This semi-aquatic New World family ranges from southern Canada to Ecuador. There are only two living genera, Chelydra and Macroclemys. Several fossil species are recognized, although only four species are extant. Extinct genera include Hoplochelys (Paleocene to Eocene, North America), Gafsachelys (Eocene, Europe), Chelydropsis (Oligocene to Miocene, Europe, Asia, and possibly Africa), Acherontemys (Miocene, North America), and Chelydrops (Miocene, North America). Of the living genera, Macroclemys dates from the Miocene, and Chelydra from the Pleistocene of North America.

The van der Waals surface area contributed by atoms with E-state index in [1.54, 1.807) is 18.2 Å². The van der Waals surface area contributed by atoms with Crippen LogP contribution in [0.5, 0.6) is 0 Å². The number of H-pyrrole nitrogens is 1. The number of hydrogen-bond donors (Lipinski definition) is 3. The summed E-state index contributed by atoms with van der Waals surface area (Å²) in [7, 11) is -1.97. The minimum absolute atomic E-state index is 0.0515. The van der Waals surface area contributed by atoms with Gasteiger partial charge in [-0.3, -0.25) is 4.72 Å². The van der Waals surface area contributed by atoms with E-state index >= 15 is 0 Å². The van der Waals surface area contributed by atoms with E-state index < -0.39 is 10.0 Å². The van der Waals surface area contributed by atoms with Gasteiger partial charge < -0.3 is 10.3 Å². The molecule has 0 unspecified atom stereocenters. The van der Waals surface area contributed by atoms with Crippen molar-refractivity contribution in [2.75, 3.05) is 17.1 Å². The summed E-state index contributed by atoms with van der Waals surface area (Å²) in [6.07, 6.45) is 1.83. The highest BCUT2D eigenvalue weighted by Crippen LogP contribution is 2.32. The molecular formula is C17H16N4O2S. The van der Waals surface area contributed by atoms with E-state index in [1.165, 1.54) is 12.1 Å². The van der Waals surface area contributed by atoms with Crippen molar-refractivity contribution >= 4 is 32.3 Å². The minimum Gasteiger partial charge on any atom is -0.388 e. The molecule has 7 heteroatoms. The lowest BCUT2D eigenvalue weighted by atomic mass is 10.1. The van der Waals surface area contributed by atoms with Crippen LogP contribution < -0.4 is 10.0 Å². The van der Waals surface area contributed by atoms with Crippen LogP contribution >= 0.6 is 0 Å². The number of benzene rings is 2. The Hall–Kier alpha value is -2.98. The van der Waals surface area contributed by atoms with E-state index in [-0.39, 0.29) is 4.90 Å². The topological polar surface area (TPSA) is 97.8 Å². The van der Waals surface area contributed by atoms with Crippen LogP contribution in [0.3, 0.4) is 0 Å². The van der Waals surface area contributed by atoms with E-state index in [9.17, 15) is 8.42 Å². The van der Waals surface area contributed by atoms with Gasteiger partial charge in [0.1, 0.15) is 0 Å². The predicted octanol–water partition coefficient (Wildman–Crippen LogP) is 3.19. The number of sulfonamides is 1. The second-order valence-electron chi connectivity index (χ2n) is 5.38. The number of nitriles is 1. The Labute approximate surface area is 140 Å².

The temporal region of the large skull is slightly emarginate, and the frontals do not enter the orbit. There is no parietal-squamosal contact. The maxilla is not connected to the quadratojugal, and only rarely is its crushing surface ridged. The quadrate encloses the stapes. There is no secondary palate, and the tip of the upper jaw is hooked. The well-developed, rough carapace is keeled, strongly serrated posteriorly, has 11 peripherals on each side, and does not become fully ossified until late in life. Seven or eight neural bones and one or two suprapygals are present. The carapace is connected to the reduced, cross-shaped, hingeless plastron by a narrow bridge. Inframarginal scutes are present, and a series of supramarginals also occurs in Macroclemys. The abdominal scutes are reduced to the bridge, and do not usually meet at the midline. A T-shaped entoplastron and a median plastral fontanelle are present. The 10th dorsal vertebra lacks ribs, and there is only one biconvex vertebra in the neck. Limbs are well-developed, webbed, and heavily clawed. The saw-toothed tail is as long or longer than the carapace. There are only two living genera; Macroclemys with a single species, and Chelydra with three species.